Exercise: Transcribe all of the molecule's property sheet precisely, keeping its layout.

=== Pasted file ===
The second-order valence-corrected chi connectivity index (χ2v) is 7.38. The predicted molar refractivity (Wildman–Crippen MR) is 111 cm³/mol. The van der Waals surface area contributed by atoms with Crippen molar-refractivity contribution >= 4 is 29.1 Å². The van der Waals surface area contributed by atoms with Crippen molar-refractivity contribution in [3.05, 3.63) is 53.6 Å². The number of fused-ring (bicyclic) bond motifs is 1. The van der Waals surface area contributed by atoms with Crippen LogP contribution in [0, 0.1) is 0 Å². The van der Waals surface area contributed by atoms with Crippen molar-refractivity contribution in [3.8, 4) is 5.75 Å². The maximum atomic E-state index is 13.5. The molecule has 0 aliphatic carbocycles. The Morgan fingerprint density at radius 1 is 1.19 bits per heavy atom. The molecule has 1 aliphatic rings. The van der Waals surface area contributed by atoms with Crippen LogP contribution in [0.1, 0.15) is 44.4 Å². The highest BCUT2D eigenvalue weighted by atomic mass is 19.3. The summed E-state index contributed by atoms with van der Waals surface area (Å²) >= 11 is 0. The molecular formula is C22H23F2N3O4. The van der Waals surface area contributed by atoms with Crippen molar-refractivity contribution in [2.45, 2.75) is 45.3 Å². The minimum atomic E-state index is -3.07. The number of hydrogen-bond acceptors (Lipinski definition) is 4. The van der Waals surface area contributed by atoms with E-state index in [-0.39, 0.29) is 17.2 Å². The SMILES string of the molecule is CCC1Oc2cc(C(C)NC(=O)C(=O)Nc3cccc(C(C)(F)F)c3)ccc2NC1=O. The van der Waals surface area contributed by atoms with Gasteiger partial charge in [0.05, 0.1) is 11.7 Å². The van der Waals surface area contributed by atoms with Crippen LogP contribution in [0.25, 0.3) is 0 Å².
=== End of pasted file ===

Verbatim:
The second-order valence-corrected chi connectivity index (χ2v) is 7.38. The predicted molar refractivity (Wildman–Crippen MR) is 111 cm³/mol. The van der Waals surface area contributed by atoms with Crippen molar-refractivity contribution >= 4 is 29.1 Å². The van der Waals surface area contributed by atoms with Crippen molar-refractivity contribution in [3.05, 3.63) is 53.6 Å². The number of fused-ring (bicyclic) bond motifs is 1. The van der Waals surface area contributed by atoms with Crippen LogP contribution in [0, 0.1) is 0 Å². The van der Waals surface area contributed by atoms with Crippen molar-refractivity contribution in [3.8, 4) is 5.75 Å². The maximum atomic E-state index is 13.5. The molecule has 0 aliphatic carbocycles. The Morgan fingerprint density at radius 1 is 1.19 bits per heavy atom. The molecule has 1 aliphatic rings. The van der Waals surface area contributed by atoms with Crippen LogP contribution in [0.1, 0.15) is 44.4 Å². The highest BCUT2D eigenvalue weighted by atomic mass is 19.3. The summed E-state index contributed by atoms with van der Waals surface area (Å²) >= 11 is 0. The molecular formula is C22H23F2N3O4. The van der Waals surface area contributed by atoms with Crippen molar-refractivity contribution in [2.45, 2.75) is 45.3 Å². The minimum atomic E-state index is -3.07. The number of hydrogen-bond acceptors (Lipinski definition) is 4. The van der Waals surface area contributed by atoms with E-state index in [-0.39, 0.29) is 17.2 Å². The SMILES string of the molecule is CCC1Oc2cc(C(C)NC(=O)C(=O)Nc3cccc(C(C)(F)F)c3)ccc2NC1=O. The van der Waals surface area contributed by atoms with Gasteiger partial charge in [0.05, 0.1) is 11.7 Å². The van der Waals surface area contributed by atoms with Crippen LogP contribution in [0.25, 0.3) is 0 Å².